Catherine Richards defines herself as an artist and architect.  A graduate of DAAP originally from Cleveland, she spent a year in NYC working for the renowned firm OMA (co-founded by Rem Koolhaas). She currently teaches at DAAP, lives in OTR, and works out of a gigantic studio in Newport filled with a mountain of fabric, as well as paintings, sculptures, and jewelry in progress. A partner in the art and design collaborative Hark + Hark, she has also lead several Cincinnati initiatives such as Future Blooms, Modern Makers, and Pop-Up Cincy.  Her recent projects include Valance, installed for ArtPrize in Grand Rapids. MI, Frame Haus (with Pop-Up Cincy) in Burnet Woods,  and Coral City, recently installed in the UnMuseum at the CAC.

Susan Byrnes: Why did you study architecture? How does that inform what you do?

Catherine Richards: It was the hardest thing I could do. It was intellectually interesting, and it combined art and science. I thought it was like studying the world of the painting, i.e. space. I was also interested in psychology and how people felt in spaces. It was challenging because it didn’t always fit, but it was so fascinating that I couldn’t stop. I worked for OMA and then for another place in London doing exhibition design, working in museums. It’s like my scale kept going down and down. Now I’m still working in multiple scales. Future Blooms looked at the scale of the whole city, when I was there we painted over 400 site specific installations all across the city, making small transformations.

Catherine Richards in her studio. Photographs by Susan Byrnes


Catherine Richards in her studio. Photographs by Susan Byrnes

SB: How would you define your current practice? What kind of artist are you?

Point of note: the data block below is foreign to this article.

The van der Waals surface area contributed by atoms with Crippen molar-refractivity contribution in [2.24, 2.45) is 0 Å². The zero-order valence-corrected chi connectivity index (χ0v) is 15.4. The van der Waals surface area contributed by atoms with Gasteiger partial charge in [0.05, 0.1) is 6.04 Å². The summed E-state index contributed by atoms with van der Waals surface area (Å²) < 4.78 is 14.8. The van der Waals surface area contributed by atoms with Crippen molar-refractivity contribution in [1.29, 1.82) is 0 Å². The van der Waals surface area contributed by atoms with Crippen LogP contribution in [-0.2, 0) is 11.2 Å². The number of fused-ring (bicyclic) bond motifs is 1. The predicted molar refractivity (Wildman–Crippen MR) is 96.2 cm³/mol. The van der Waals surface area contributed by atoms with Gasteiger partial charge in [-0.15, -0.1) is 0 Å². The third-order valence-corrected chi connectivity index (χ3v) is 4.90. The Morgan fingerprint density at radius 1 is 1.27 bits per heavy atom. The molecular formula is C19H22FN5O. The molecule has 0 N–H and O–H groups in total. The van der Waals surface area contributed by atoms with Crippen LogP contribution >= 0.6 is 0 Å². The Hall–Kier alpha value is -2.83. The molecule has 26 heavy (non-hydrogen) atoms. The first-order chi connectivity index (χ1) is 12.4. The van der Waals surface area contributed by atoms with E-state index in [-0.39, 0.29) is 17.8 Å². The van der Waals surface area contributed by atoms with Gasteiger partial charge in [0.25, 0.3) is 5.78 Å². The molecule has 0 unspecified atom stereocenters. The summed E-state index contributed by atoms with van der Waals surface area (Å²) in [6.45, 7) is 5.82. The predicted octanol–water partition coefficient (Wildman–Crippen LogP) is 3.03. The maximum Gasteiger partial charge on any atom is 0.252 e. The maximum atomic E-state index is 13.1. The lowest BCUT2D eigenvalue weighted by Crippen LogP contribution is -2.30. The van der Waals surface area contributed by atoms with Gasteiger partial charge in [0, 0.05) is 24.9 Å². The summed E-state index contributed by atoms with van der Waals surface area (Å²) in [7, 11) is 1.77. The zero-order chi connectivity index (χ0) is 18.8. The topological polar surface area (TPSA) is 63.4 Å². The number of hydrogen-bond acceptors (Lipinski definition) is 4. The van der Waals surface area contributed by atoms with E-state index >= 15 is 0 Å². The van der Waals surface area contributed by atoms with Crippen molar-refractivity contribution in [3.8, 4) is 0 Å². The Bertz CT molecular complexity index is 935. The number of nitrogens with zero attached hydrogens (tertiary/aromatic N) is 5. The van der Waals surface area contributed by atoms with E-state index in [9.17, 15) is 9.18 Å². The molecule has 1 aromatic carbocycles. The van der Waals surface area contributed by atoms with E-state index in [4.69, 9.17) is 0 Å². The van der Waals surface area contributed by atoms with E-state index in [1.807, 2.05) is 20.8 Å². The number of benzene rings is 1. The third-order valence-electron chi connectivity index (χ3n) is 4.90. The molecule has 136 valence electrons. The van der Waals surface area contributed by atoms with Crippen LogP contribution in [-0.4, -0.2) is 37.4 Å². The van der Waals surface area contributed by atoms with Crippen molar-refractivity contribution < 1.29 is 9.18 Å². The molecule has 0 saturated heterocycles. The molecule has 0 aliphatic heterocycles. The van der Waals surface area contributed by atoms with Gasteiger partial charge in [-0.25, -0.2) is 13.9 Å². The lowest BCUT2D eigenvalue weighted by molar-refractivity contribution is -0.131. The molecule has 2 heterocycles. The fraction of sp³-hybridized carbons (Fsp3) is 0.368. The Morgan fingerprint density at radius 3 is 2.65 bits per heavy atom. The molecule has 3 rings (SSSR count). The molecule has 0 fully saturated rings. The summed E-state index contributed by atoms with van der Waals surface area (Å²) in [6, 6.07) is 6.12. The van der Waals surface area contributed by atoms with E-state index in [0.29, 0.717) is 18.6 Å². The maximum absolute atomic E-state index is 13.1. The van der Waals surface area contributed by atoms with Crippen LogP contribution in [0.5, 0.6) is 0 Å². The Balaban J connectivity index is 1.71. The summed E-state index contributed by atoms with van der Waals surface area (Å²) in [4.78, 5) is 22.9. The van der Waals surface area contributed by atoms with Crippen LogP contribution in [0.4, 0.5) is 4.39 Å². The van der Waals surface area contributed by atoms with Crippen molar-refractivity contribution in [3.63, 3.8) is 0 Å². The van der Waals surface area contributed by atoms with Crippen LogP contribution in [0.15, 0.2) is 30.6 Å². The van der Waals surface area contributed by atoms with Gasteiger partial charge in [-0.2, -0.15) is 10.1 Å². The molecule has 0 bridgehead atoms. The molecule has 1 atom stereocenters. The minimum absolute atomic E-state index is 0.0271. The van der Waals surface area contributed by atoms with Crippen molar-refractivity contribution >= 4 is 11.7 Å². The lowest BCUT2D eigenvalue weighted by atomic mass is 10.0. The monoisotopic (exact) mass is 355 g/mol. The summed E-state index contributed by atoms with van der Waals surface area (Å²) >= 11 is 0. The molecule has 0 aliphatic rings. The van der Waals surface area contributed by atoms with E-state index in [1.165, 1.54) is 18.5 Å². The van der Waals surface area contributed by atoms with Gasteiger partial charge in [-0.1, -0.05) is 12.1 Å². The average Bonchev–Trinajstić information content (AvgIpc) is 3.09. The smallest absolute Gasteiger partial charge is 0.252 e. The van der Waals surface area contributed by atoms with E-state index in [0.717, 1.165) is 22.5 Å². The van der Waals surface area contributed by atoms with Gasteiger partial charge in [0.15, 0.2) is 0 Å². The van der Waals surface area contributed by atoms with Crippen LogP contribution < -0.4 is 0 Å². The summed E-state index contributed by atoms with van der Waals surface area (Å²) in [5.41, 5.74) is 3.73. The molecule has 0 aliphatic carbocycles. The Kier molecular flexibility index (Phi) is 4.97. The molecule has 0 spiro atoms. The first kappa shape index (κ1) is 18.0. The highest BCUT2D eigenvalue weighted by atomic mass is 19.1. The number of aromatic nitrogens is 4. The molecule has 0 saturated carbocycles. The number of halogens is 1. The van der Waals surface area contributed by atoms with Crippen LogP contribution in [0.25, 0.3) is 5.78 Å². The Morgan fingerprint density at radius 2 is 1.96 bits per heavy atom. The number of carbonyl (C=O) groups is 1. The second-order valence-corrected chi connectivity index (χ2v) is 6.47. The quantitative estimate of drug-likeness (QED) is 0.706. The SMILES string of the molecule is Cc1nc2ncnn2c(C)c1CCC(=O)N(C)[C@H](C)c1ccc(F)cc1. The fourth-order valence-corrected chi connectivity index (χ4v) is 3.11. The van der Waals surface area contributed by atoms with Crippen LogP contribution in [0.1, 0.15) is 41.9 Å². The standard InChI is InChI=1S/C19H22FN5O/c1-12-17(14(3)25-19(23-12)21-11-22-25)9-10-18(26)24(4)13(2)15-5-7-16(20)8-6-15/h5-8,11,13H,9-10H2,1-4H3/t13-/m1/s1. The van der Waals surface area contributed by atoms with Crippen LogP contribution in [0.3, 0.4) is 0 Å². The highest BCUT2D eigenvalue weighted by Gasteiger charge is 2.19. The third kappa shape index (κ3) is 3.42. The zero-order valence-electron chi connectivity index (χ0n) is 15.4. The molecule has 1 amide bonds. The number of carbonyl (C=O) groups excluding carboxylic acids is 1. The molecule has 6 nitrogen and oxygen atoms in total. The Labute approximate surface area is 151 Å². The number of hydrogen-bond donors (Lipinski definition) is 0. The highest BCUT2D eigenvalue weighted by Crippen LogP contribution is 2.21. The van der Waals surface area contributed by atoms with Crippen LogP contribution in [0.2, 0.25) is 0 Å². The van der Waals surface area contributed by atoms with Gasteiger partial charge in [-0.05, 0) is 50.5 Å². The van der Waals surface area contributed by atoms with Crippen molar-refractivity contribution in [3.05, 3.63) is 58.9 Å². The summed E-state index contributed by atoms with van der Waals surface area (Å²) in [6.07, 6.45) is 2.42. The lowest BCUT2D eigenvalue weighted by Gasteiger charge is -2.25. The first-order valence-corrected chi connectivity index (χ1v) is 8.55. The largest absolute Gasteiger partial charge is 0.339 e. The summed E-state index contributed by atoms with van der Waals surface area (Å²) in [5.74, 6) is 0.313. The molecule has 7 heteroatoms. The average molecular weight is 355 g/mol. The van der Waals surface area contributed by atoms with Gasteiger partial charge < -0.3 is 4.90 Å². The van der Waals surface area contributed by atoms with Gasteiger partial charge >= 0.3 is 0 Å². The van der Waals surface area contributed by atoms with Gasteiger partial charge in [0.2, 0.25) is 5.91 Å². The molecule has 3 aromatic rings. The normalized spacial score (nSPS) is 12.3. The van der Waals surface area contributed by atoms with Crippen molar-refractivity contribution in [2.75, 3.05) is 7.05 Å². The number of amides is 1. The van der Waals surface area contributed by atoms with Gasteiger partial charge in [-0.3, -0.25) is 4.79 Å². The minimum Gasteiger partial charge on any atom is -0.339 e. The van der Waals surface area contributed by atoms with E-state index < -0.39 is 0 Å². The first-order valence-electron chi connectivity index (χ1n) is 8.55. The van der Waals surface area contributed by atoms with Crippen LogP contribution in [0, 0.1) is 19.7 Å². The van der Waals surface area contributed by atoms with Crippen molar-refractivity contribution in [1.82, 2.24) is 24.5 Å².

CR: It’s all architecture. My practice is rooted in designing spaces, experiences, materials, and sensations that deal with the pursuit of architecture. The process of architecture is something that grounds me. One place that really informed how I work now is OMA. We did a lot of material experimentation there. The patterns that I’m making are really an exploration of texture and how it influences space, and then how space influences perception. That’s where it all connects back to architecture – it’s about perception. Especially in Coral City. The wallpaper, for example, is about my experience of being under water. I went to the Bahamas with geologists to research the project. In that kind of space it was so challenging to be oriented, and the wallpaper deals with that sensation.

Coral City. Photo courtesy of the artist.

SB: Beside architecture, what else influences your work?

CR: My husband Emil, who is a painter, and Ahn Tran, who is my partner in Hark + Hark and Modern Makers. My mom was a textile designer and buyer who traveled all around the world. She was constantly bringing me back fabulous fabric samples, She’s a huge influence. My background being around really creative people who did many things growing up influences how I work, as well as looking at tons of work of different artists and architects. For the last ten years I’ve traveled around the world and looked really hard, studying everything, drawing ideas out, preparing to be able to make the work that I’m making now, because I haven’t always been working just in this way. I’m very excited to finally be able to build some of these sculptures and other things that I’ve wanted to build for a very long time.